Macquarie Pulls Back on Funding for Amazon Solar Project in U.K.

(Bloomberg) -- Plans to develop solar farms backed up by batteries for Inc.’s distribution centers in the U.K. are being knocked back because the cost of connecting them to the local grid is too high, according to Macquarie Group Ltd., the bank funding the project.

Only two Amazon sites got approval for grid connections because installing technologies across all facilities would require significant network reinforcement, and that’s deemed too expensive for the local grid operator, said Ulrika Wising, head of solar and battery storage at Macquarie. The bank was willing to fund the technology at all of Amazon’s sites.

“It’s a frustration we see in the industry,” Wising said at a conference in London on Tuesday. “We are ready with money, ready to invest but can’t.”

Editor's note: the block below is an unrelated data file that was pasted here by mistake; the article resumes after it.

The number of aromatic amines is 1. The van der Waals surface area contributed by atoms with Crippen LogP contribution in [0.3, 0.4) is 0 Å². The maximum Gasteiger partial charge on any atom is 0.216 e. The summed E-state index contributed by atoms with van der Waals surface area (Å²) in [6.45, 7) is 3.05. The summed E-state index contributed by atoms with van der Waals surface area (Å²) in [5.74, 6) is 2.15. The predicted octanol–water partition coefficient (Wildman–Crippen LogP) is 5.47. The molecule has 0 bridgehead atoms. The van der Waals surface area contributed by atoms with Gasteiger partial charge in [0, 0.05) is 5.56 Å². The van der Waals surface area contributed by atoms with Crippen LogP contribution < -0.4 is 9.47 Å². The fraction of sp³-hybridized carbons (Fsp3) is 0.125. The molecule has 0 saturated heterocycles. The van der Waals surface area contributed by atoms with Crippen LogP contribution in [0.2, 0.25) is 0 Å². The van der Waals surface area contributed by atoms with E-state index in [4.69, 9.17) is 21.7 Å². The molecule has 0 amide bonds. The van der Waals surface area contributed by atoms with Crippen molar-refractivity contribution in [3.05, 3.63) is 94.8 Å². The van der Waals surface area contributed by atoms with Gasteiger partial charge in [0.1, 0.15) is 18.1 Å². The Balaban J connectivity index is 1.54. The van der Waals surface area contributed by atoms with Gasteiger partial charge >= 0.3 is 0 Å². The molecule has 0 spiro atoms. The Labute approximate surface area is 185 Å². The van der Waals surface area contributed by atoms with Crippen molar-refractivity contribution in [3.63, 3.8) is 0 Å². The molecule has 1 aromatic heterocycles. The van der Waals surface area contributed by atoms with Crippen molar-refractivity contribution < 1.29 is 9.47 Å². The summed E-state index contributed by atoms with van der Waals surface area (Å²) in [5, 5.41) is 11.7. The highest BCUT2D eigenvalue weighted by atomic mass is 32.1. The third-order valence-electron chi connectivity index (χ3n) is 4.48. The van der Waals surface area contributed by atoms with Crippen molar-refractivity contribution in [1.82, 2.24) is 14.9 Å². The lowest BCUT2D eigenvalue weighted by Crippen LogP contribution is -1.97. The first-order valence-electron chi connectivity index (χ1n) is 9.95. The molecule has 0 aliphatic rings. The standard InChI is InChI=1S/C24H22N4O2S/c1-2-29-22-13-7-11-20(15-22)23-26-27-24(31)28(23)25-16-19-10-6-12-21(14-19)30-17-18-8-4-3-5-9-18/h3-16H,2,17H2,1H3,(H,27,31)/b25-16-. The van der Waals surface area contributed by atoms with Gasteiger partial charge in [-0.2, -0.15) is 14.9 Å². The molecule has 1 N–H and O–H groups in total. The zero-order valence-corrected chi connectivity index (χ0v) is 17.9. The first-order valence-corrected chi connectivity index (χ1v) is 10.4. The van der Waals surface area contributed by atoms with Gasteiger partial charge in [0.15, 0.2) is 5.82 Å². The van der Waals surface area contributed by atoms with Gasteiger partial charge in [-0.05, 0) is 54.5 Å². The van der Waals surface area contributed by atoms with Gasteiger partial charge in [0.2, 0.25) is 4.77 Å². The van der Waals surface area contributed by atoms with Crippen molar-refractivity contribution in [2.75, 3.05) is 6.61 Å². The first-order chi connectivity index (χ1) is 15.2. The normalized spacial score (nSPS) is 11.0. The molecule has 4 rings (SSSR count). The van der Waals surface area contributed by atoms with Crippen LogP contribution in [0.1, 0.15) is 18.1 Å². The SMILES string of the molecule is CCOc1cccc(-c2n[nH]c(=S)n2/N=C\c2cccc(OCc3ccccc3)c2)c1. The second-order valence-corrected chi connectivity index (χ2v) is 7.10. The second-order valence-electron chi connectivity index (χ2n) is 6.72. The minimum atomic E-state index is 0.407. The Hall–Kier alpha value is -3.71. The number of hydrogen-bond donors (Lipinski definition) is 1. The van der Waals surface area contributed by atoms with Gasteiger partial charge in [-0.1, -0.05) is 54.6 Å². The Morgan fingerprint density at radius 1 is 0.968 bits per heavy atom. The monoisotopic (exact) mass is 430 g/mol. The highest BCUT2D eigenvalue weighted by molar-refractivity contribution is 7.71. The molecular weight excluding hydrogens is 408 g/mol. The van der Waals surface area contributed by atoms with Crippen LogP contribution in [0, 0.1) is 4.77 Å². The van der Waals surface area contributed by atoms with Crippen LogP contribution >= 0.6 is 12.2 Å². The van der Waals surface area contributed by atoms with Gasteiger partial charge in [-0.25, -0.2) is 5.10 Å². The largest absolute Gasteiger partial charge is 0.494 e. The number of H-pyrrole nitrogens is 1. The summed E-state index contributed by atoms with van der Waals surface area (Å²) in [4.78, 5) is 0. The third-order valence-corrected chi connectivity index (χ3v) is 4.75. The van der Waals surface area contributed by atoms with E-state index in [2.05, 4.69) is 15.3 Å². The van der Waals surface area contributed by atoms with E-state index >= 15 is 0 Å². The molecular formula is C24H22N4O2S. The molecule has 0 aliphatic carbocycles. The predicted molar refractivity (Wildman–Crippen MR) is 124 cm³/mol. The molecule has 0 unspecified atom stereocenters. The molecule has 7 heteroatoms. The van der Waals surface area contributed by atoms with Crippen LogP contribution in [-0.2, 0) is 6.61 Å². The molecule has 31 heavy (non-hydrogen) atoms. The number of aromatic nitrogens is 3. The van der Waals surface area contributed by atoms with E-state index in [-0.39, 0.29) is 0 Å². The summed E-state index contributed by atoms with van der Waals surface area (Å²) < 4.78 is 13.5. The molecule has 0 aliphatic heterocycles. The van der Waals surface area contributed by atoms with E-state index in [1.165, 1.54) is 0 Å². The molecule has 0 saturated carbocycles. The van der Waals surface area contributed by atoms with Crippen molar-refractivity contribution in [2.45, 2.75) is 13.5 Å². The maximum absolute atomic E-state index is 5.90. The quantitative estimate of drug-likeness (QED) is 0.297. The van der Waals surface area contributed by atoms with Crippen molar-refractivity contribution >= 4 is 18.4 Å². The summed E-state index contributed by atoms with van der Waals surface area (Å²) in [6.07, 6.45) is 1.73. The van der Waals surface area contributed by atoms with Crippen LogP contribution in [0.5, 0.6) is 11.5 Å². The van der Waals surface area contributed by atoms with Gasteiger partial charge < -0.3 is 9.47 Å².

Solar combined with a battery is the holy grail of energy supply, giving the ability to store excess power for use when it’s needed. Amazon announced last month it will install solar panels on the roof of 10 of its distribution centers within 18 months. It’s seeking to have solar at all 50 of its sites worldwide by 2020.

The local grids, know as distributed grid operators, aren’t reacting fast enough to the emergence of storage and the value it can provide, Wising said.

“The result is we’re pulling back,” she said.

Britain has 7 gigawatts of energy storage projects waiting to be developed, lobby group RenewableUK said earlier this month.

Wising said she had doubts that many of these projects will end up being developed as they are unlikely to get funding.

National Grid Plc, a power transmission company, is pressing storage operators to learn how to make money based on market power prices instead of relying on income from providing balancing services to the network.

“The value isn’t recognized yet in the U.K. for what batteries can do,” Wising said. “Investors need to get more comfortable with revenue streams.”

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